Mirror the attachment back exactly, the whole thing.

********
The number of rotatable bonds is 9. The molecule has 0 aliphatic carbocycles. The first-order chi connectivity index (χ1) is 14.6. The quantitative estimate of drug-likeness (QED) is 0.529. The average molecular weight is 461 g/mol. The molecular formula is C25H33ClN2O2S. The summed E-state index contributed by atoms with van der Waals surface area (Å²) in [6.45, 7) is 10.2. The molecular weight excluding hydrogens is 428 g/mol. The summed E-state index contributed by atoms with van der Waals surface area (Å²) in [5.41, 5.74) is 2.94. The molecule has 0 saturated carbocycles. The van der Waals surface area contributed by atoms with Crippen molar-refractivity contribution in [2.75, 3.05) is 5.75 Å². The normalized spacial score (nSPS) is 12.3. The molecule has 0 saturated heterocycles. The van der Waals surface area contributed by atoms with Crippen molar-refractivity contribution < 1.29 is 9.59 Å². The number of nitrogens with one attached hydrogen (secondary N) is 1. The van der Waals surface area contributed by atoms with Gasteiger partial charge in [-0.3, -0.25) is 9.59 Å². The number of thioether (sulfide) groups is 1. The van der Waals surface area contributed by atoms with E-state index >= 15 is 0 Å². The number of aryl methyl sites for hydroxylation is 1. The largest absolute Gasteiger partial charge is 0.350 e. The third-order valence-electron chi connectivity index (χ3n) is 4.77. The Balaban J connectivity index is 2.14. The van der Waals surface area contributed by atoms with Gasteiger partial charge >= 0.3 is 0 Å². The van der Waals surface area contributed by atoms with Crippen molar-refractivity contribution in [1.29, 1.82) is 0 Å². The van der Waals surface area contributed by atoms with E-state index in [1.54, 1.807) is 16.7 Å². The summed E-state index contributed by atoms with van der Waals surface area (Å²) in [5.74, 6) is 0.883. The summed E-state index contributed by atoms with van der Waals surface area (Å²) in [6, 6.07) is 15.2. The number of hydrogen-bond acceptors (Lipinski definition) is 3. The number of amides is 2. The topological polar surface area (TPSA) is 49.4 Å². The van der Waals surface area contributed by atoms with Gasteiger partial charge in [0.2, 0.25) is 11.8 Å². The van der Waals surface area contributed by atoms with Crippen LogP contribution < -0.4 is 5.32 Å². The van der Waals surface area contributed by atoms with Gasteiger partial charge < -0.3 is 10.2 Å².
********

The number of rotatable bonds is 9. The molecule has 0 aliphatic carbocycles. The first-order chi connectivity index (χ1) is 14.6. The quantitative estimate of drug-likeness (QED) is 0.529. The average molecular weight is 461 g/mol. The molecular formula is C25H33ClN2O2S. The summed E-state index contributed by atoms with van der Waals surface area (Å²) in [6.45, 7) is 10.2. The molecular weight excluding hydrogens is 428 g/mol. The summed E-state index contributed by atoms with van der Waals surface area (Å²) in [5.41, 5.74) is 2.94. The molecule has 0 saturated carbocycles. The van der Waals surface area contributed by atoms with Crippen molar-refractivity contribution in [2.75, 3.05) is 5.75 Å². The normalized spacial score (nSPS) is 12.3. The molecule has 0 saturated heterocycles. The van der Waals surface area contributed by atoms with Crippen molar-refractivity contribution < 1.29 is 9.59 Å². The number of nitrogens with one attached hydrogen (secondary N) is 1. The van der Waals surface area contributed by atoms with Gasteiger partial charge in [-0.3, -0.25) is 9.59 Å². The number of thioether (sulfide) groups is 1. The van der Waals surface area contributed by atoms with E-state index >= 15 is 0 Å². The number of aryl methyl sites for hydroxylation is 1. The largest absolute Gasteiger partial charge is 0.350 e. The third-order valence-electron chi connectivity index (χ3n) is 4.77. The Balaban J connectivity index is 2.14. The van der Waals surface area contributed by atoms with Gasteiger partial charge >= 0.3 is 0 Å². The van der Waals surface area contributed by atoms with Crippen molar-refractivity contribution in [1.29, 1.82) is 0 Å². The van der Waals surface area contributed by atoms with E-state index in [1.54, 1.807) is 16.7 Å². The summed E-state index contributed by atoms with van der Waals surface area (Å²) in [5.74, 6) is 0.883. The summed E-state index contributed by atoms with van der Waals surface area (Å²) in [6, 6.07) is 15.2. The number of hydrogen-bond acceptors (Lipinski definition) is 3. The number of amides is 2. The topological polar surface area (TPSA) is 49.4 Å². The van der Waals surface area contributed by atoms with Gasteiger partial charge in [0.2, 0.25) is 11.8 Å². The van der Waals surface area contributed by atoms with Crippen LogP contribution < -0.4 is 5.32 Å². The van der Waals surface area contributed by atoms with Gasteiger partial charge < -0.3 is 10.2 Å².